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Windows Secure Boot broken after Microsoft leaks golden key

Microsoft accidentally released the golden key for Windows Secure Boot, causing a serious security issue for the company despite putting only less popular devices at risk.

Although experts said the security risk may be limited, Microsoft will likely face a hit to its reputation after accidentally releasing the golden keys for Windows Secure Boot.

The issue was discovered by two researchers, my123 and slipstream, who noted in a blog post the only devices affected were those on which Windows Secure Boot was enabled and users could not disable it, including Windows RT, HoloLens and Windows Phone.

Amol Sarwate, director of vulnerability labs at Qualys Inc., said because of this, and the fact that physical access to the target device was needed, the risk to enterprise is limited.

"Technically speaking one could have a Windows PC or server with Secure Boot, but there is no big impact as typically these machines are unlocked, i.e., you can boot your computer into its firmware settings and switch off Secure Boot or delete keys from its database," Sarwate told SearchSecurity via email. "The impact is on Windows RT tablets and phones where disabling Secure Boot is not otherwise possible without the leaked policy (i.e., golden key) signed by Microsoft."

Windows Secure Boot is designed to ensure only an operating system signed by Microsoft itself can be run on a device by matching a Device ID and verifying the signature. However, my123 and slipstream found that Microsoft added a new "supplemental" secure boot policy in the Windows 10 Anniversary Update which does not perform those checks because it was intended for use by developers and not meant to be released in the retail version of the software.                         

"The 'supplemental' policy does not contain a Device ID. And, because they were meant to be merged into a base policy, they don't contain any BCD rules either, which means that if they are loaded, you can enable testsigning," the researchers wrote. "Not just for Windows (to load unsigned driver, i.e., rootkit), but for the {bootmgr} element as well, which allows bootmgr to run what is effectively an unsigned .efi. You can see how this is very bad. A backdoor, which MS put in to secure boot because they decided to not let the user turn it off in certain devices, allows for secure boot to be disabled everywhere."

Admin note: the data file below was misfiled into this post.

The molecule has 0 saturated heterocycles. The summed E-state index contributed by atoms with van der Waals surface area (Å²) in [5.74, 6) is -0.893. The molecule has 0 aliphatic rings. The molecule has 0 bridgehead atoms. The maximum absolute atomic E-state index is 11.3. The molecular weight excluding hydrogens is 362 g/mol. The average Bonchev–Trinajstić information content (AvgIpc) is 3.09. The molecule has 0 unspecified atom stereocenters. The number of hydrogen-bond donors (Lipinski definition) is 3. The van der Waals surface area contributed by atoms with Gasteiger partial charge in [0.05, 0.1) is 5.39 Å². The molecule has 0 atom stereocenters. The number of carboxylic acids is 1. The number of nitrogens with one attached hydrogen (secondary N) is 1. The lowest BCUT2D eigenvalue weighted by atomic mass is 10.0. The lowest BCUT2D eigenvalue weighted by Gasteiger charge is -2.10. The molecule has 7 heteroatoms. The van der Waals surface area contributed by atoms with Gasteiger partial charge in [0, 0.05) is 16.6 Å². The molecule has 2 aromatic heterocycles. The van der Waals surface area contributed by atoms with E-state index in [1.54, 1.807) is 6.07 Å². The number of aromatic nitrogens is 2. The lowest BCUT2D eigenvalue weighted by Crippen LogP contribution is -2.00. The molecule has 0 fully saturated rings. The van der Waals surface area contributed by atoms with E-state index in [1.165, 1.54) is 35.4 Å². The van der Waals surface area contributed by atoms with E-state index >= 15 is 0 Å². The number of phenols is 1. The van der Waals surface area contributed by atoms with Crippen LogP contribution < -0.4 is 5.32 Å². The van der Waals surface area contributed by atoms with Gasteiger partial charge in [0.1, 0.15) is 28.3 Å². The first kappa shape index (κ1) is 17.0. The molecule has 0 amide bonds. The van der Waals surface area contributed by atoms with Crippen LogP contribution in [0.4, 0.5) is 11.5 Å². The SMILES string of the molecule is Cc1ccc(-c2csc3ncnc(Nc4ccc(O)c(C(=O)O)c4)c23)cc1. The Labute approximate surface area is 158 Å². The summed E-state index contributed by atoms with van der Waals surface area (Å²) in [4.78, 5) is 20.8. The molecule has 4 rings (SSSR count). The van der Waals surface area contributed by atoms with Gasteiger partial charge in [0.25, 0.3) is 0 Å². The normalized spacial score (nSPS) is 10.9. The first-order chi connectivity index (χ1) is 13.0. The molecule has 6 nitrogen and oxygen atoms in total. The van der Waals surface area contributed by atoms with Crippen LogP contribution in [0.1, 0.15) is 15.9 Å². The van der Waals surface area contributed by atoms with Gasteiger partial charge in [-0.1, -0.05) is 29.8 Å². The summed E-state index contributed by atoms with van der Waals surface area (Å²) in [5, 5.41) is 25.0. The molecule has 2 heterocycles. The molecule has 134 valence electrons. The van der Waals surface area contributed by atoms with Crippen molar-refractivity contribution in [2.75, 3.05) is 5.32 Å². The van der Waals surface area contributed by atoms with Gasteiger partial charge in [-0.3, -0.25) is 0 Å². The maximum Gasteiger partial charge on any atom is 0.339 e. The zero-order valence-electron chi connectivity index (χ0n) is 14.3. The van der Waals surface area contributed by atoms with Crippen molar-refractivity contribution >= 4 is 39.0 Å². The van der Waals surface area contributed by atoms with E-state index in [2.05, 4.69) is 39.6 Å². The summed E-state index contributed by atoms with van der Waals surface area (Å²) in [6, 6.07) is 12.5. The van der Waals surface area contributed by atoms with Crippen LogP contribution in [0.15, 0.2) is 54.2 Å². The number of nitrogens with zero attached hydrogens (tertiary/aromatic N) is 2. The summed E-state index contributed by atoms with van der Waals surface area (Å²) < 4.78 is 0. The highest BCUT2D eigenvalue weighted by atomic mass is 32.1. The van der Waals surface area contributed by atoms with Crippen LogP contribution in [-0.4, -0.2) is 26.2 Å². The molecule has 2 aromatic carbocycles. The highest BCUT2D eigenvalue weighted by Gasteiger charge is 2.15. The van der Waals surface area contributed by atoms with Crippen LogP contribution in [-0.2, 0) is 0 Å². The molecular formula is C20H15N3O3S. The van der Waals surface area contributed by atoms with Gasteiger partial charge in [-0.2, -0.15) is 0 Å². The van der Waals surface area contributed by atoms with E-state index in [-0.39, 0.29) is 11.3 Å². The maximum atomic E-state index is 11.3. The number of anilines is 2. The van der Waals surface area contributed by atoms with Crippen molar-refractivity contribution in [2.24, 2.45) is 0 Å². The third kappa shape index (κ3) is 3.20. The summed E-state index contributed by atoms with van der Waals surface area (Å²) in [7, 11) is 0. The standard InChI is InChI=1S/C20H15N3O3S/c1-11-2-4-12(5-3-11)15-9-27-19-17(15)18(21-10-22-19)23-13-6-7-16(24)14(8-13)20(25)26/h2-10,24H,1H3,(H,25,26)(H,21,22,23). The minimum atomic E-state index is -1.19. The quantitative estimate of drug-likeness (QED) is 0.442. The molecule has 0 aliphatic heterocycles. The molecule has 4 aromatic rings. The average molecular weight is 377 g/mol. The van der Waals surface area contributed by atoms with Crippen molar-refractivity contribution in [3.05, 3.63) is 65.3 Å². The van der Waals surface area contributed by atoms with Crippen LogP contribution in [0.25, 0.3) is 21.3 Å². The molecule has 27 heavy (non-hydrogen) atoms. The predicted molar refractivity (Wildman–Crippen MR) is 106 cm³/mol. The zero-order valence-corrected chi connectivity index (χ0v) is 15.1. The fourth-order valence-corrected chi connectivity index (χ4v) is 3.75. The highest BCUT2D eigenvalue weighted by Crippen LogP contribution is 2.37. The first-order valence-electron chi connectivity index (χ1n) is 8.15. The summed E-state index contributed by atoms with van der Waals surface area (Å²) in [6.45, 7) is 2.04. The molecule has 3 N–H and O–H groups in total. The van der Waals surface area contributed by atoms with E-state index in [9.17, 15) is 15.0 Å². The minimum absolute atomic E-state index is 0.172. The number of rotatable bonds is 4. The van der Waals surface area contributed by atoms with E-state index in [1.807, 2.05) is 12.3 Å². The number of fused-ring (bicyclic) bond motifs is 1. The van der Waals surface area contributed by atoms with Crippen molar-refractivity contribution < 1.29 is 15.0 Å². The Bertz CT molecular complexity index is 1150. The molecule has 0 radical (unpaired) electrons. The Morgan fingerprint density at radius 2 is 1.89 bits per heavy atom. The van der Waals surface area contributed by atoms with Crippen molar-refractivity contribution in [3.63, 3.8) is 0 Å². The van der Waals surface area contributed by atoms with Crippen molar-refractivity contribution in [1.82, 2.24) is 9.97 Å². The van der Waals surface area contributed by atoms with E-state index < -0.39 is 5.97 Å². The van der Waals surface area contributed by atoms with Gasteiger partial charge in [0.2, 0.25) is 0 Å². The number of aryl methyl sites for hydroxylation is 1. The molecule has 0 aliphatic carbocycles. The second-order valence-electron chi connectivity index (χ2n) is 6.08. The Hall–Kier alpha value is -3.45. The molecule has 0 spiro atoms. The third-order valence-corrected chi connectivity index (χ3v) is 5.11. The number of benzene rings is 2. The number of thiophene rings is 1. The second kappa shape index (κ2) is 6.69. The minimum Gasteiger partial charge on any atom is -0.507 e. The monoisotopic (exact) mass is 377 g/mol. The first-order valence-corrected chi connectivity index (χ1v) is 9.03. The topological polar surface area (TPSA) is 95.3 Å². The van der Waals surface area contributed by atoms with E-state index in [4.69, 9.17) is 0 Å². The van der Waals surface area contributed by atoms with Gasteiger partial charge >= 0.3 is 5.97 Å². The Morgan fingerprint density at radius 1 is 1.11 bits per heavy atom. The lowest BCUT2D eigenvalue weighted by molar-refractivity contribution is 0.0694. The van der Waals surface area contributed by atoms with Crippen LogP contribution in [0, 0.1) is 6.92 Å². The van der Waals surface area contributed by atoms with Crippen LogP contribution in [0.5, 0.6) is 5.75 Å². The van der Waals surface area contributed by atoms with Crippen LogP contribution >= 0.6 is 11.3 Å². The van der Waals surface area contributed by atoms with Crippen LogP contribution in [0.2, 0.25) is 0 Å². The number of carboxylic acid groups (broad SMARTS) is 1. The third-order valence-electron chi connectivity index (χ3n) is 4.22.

Even worse, Microsoft may not be able to fix the issue. My123 and slipstream noted that Microsoft has already attempted a patch to blacklist the policies, but they said this is insufficient because "an attacker can just replace a later bootmgr with an earlier one" and "it'd be impossible in practice for MS to revoke every bootmgr earlier than a certain point, as they'd break install media, recovery partitions, backups, etc."

Garve Hays, solutions architect at Micro Focus, said at best Microsoft could only partially fix the issue.

"Microsoft has already issued two patches and has announced a third. This mitigates the issue for most cases. Nonetheless, it is still possible to circumvent the updates. Furthermore, if a device owner refuses to accept the update, then he or she will maintain the ability to load another operating system or introduce creative policies of their own," Hays told SearchSecurity. "As long as older boot managers remain valid, they can be used to replace the newer ones with tighter restrictions. As such, Microsoft faces a difficult choice: They may mark older boot managers as untrusted, but in doing so, they close the door to backward compatibility. A decision that history shows us they have been unwilling to make in the past."

Next Steps

Learn more about pre-boot protection on Windows tablets.

Find out how to use Windows ELAM to secure the boot process and detect rootkits.

Get info on protecting Windows startup from a compressed Boot Manager file.

Dig Deeper on Microsoft Windows security